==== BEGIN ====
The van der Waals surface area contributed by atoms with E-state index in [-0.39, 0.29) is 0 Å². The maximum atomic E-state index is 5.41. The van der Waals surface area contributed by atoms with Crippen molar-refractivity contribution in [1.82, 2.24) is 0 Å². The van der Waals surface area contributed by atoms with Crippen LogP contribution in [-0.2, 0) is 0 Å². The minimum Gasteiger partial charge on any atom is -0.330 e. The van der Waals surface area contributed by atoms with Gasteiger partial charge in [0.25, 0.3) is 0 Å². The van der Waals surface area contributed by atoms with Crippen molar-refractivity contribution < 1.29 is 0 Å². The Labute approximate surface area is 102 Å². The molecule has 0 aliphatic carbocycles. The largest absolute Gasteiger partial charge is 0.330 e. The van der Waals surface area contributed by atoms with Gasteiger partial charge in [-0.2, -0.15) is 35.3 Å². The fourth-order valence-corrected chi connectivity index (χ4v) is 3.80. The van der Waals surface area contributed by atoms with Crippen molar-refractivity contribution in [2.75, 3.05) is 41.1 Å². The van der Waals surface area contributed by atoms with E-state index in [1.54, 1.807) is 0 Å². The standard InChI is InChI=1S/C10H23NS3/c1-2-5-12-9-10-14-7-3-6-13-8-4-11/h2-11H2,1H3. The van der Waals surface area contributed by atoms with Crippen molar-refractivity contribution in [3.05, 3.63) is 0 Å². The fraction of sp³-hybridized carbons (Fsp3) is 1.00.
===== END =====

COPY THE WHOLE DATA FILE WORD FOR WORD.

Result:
The van der Waals surface area contributed by atoms with E-state index in [-0.39, 0.29) is 0 Å². The maximum atomic E-state index is 5.41. The van der Waals surface area contributed by atoms with Crippen molar-refractivity contribution in [1.82, 2.24) is 0 Å². The van der Waals surface area contributed by atoms with Crippen LogP contribution in [-0.2, 0) is 0 Å². The minimum Gasteiger partial charge on any atom is -0.330 e. The van der Waals surface area contributed by atoms with Gasteiger partial charge in [0.25, 0.3) is 0 Å². The van der Waals surface area contributed by atoms with Crippen molar-refractivity contribution < 1.29 is 0 Å². The Labute approximate surface area is 102 Å². The molecule has 0 aliphatic carbocycles. The largest absolute Gasteiger partial charge is 0.330 e. The van der Waals surface area contributed by atoms with Gasteiger partial charge in [-0.2, -0.15) is 35.3 Å². The fourth-order valence-corrected chi connectivity index (χ4v) is 3.80. The van der Waals surface area contributed by atoms with Crippen molar-refractivity contribution in [2.75, 3.05) is 41.1 Å². The van der Waals surface area contributed by atoms with E-state index in [1.54, 1.807) is 0 Å². The standard InChI is InChI=1S/C10H23NS3/c1-2-5-12-9-10-14-7-3-6-13-8-4-11/h2-11H2,1H3. The van der Waals surface area contributed by atoms with Crippen molar-refractivity contribution in [3.05, 3.63) is 0 Å². The fraction of sp³-hybridized carbons (Fsp3) is 1.00.